2. Wow Ed, you sound like a tree hugger who throws darts to see what will stick, plus what are your educational qualifications in chemistry or biology? Your first sentence shows your stripes. You did not present any fact that was riddled with misinformation that your had a hard time to know where to start. Biocides, really? The EPA hates biocides and biocides kills more organisms than copper. San Diego’s study is not classified as a real study that can be published due to the very narrow scope. Also, where are your facts to dispute what Captain Mike wrote. Oh, none!

  3. Actually, Ed Wells, what you say is not entirely factually correct. Copper paints are designed to leach Cu+/Cu2+ ions into the hull microlayer where they control fouling. Once out of the microlayer, the ions form copper complexes which are much less harmful than the ionic form. The concept of “copper levels” is meaningless in an environmental context – it’s the form of copper that is important, and in the receiving marine environment the form of copper is highly complexed. The fact that marinas will be subject to massive fines is not a problem of copper levels, it’s a problem of the exceedence value that has been set. If you want to cut the rhetoric and stick to the facts, you should really ask yourself why copper is regulated on a single value in marine water (3.1 ug/l). Over 25 years ago EPA recognised that water chemistry controls bioavailability and set freshwater values based upon a hardness correction. Since then the freshwater bioavailability assessment has been updated to include all water parameters, and yet for the marine environment it’s still a single number with no assessment of bioavailability. Once that issue is addressed scientifically, and it will be in the very near future, I think you’ll find that the issue of “copper levels” in most marinas, particularly Newport Bay, will fade to nothing.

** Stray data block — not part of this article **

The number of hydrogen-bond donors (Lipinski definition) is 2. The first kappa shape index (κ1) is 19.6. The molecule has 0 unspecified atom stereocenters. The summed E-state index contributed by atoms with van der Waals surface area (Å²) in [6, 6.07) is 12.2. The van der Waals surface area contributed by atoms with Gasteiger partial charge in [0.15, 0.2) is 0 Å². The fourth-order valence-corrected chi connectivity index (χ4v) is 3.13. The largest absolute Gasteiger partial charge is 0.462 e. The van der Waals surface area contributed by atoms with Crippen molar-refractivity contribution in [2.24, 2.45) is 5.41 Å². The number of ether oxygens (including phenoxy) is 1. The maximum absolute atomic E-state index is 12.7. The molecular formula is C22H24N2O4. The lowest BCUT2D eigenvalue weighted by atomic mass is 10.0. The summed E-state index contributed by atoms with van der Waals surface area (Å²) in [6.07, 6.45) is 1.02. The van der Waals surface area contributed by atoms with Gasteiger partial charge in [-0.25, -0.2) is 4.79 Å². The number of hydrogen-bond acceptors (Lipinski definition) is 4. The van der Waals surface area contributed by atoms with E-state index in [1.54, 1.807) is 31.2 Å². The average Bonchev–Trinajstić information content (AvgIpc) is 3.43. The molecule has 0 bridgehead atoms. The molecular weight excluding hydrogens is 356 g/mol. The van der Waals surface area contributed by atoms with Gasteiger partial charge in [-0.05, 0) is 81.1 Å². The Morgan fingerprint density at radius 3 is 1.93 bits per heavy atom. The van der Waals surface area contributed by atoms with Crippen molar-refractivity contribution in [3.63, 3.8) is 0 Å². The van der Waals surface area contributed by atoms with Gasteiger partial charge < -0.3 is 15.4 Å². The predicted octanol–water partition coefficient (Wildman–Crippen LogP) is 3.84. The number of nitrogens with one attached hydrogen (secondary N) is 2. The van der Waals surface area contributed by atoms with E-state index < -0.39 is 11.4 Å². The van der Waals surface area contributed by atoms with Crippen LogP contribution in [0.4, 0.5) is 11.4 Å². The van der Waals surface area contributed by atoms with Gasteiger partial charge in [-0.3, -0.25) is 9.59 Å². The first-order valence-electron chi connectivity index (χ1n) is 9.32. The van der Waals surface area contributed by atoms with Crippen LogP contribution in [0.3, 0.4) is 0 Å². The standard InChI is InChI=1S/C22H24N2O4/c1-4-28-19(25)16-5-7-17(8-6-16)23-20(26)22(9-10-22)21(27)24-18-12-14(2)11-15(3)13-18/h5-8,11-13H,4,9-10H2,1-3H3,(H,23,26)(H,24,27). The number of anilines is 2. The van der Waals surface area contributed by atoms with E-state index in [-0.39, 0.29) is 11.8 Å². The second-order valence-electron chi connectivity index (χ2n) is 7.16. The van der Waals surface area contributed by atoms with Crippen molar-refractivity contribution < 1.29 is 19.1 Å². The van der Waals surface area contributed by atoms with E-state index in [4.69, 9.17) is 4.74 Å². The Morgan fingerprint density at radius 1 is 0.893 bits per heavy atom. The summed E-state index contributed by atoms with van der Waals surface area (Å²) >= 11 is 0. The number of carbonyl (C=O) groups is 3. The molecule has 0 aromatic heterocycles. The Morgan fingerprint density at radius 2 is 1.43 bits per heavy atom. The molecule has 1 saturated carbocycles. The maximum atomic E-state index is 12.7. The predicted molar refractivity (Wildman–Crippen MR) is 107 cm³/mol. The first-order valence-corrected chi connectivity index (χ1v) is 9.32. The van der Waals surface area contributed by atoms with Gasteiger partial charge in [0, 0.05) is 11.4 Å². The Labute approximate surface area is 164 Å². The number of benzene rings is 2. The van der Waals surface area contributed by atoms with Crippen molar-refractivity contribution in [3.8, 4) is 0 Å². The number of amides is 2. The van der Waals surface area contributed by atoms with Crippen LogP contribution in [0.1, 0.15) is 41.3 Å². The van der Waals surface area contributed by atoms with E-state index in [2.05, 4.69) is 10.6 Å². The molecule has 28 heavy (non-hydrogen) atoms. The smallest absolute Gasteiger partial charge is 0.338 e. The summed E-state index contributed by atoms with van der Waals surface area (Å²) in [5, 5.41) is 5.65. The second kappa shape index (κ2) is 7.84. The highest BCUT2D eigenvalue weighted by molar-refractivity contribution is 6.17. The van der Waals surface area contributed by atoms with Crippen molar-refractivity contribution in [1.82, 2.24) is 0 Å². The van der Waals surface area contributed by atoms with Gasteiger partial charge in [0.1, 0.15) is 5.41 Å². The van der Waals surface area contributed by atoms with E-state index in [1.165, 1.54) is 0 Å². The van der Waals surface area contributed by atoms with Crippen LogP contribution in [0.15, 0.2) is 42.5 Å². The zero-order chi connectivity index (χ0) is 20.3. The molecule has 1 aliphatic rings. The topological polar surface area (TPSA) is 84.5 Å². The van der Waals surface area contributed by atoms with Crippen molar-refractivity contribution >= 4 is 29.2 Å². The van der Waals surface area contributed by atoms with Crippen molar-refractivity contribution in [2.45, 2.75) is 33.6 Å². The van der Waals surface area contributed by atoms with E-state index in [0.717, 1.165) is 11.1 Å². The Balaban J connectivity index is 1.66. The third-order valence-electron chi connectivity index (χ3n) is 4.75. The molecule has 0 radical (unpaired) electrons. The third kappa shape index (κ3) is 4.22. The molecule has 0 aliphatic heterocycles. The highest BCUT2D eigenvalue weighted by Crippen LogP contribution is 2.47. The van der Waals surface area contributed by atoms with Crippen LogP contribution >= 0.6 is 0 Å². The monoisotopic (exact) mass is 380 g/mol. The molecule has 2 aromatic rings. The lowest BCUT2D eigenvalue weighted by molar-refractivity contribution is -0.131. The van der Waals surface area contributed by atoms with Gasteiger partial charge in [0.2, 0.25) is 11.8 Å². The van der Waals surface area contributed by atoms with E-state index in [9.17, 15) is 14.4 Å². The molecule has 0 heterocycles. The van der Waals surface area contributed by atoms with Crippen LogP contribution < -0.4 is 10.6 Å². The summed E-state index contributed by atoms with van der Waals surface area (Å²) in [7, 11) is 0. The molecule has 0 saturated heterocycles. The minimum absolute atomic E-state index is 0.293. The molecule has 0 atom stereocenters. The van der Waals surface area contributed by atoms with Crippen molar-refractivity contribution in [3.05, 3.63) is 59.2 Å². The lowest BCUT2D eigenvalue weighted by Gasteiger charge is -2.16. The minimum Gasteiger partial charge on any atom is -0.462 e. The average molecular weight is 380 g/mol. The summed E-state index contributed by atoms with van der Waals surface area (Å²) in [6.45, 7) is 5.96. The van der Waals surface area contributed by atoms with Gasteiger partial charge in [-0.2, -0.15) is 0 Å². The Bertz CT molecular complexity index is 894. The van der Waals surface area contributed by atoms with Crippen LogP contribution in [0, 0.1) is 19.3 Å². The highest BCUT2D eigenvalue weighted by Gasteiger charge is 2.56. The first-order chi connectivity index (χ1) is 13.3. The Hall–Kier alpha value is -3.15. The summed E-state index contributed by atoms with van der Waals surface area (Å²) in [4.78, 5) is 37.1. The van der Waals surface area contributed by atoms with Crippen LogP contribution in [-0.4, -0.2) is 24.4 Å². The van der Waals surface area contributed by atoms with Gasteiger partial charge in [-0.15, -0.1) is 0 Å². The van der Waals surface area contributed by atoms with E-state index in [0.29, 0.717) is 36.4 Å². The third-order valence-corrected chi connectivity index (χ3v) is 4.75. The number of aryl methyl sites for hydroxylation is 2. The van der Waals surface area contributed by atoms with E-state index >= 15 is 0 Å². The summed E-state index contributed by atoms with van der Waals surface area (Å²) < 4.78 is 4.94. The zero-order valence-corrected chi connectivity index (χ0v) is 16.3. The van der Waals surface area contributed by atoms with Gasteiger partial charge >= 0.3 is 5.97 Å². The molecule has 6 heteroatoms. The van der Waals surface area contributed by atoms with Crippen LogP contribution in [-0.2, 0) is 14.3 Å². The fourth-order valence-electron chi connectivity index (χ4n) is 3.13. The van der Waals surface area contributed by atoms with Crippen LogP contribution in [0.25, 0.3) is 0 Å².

4. Let’s talk about facts.
    Fact one. No less an august body than the San Diego Region Water Quality control Board feels the current measures for copper may be too stringent and suggest other models for testing and that constraints should be site specific. That means not state-wide. See http://www.waterboards.ca.gov/sandiego/water_issues/programs/basin_plan/tri_review
    Fact two. Studies in Dan Diego Bay reveal the copper found is not available to organisms. That means is is not doing any harm. See http://www.copperantifouling.com/copper/index.html.
    There are more studies in The Netherlands and Sweden that support this.

    • Just think what washes into the water from streets, gutters, lawns, jet exhaust/fuel, sewer line breaks, storm drains — and you are picking on boaters — Americans number one recreational pastime!!! Give me a break — how about the real science as mentioned by Mr. Sikas!

  5. Sounds like most of the commenters have done some homework, if you really read between the lines like “Big Bay Boater” has, high copper level really is site specific. The San Diego Port Authority study showed but not advertised, that the high levels in SD bay were in confined areas, with restricted tidal flow. The big proponent of this was fat cat water quality groups that have become professional grant writers putting Water Quality Control Boards in the their money hunting mechanism. The best and logical focus was to the auto industry using copper disc brake pads that spew tons of coppers daily. Some rain event monitoring showed low levels of copper to receiving waters, but its a fast flush with a fast dispersion and the samples taken one hour into the rain events are worthless to make any valid point. The coastkeeper org milked it hard to get a fat grant to keep admin payrolls alive. Points of decorative copper is a valid source of copper input to bays and lakes.